The Latest: Palestinian workers told to return from Israel
The Latest on the coronavirus pandemic, which has infected more than 424,000 people and killed over 18,000. The COVID-19 illness causes mild or moderate symptoms in most people, but severe symptoms are more likely in the elderly or those with existing health problems. More than 109,000 people have recovered so far, mostly in China.
TOP OF THE HOUR:
— Palestinian Authority tells workers to return from Israel.
— Albania declares state of natural calamity.
— Britain’s Parliament set to shut down.
— South Africa reports increase in cases ahead of lockdown.
RAMALLAH, West Bank — Tens of thousands of Palestinian workers are expected to return to the occupied West Bank from Israel following orders from the Palestinian Authority.
Prime Minister Mohammad Shtayyeh late Tuesday ordered the workers to return and go into 14-day quarantine, the latest in a series of measures to contain the coronavirus outbreak.
He says those disregarding the orders will face unspecified legal consequences.
Israel has reported more than 2,000 cases and five deaths. The Palestinian Authority, which governs parts of the West Bank, has reported 58 cases.
Israel had allowed 65,000 Palestinian workers to remain in the country during the crisis, but many are expected to return as Israel tightens its own restrictions. Most work in construction, agriculture and manufacturing.
Working in Israel pays much better than in the West Bank, where decades of Israeli military rule has hindered economic development.
TIRANA, Albania – Albania has declared the natural calamity emergency because of the virus.
The government late Tuesday issued the decision at the official gazette saying that the rights are limited “to the level considered necessary to protect the citizens’ health.” That means that all public gatherings, including demonstrations and strikes are prohibited.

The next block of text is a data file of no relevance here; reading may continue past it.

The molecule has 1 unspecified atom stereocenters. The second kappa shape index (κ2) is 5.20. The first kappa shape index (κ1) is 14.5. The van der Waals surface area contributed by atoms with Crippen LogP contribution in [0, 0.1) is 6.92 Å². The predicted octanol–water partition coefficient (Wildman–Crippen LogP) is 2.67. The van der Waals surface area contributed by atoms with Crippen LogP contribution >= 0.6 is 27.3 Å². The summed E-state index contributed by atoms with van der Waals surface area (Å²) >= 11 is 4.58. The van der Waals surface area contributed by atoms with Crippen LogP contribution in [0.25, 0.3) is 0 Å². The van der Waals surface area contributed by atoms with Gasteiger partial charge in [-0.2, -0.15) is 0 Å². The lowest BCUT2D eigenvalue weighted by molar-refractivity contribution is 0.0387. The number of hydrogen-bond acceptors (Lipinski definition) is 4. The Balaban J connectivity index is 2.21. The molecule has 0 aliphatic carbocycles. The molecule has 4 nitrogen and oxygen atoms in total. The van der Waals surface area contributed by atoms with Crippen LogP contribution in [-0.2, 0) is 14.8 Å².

The government authorities have increased rights, including entering people’s homes to check for virus cases. People are also obliged to report virus symptoms or cases.
That situation is to continue for an unspecified time “during the period of infection.”
As of Tuesday, Albania had 5 deaths and 123 cases.
The country is in a lockdown with all border crossing routes shut, but one flight to Turkey. Schools, cafes, restaurants, gyms and shops are closed, except those offering food items and medicine. Only a limited number of public and private employees can work during an eight-hour time a day while all people may only get out to buy food and medicine.
LONDON — Britain’s Parliament is set to shut down for at least four weeks because of the coronavirus pandemic.
Lawmakers have continued to attend — though in smaller numbers — despite the spread of COVID-19, which has reached 8,077 confirmed cases and 422 deaths in the U.K. Visitors have been banned from the Parliament buildings and some staff have been working from home.
With Britons now ordered to stay home and all but essential shops shut, Parliament is expected to shut down once lawmakers have approved an emergency law on Wednesday giving the government more powers to fight the coronavirus.
Lawmakers will vote on a motion suspending Parliament until April 21. They had previously been due to take an Easter break from April 1-20.
Communities Secretary Robert Jenrick said “Parliament has to lead by example, follow the guidelines wherever it can, and ensure that we protect the staff that work in Parliament as well.”
JOHANNESBURG — Coronavirus cases across Africa are now above 2,400, and South Africa has more cases than any other African nation with 709. The continent’s most developed country enters lockdown first thing Friday.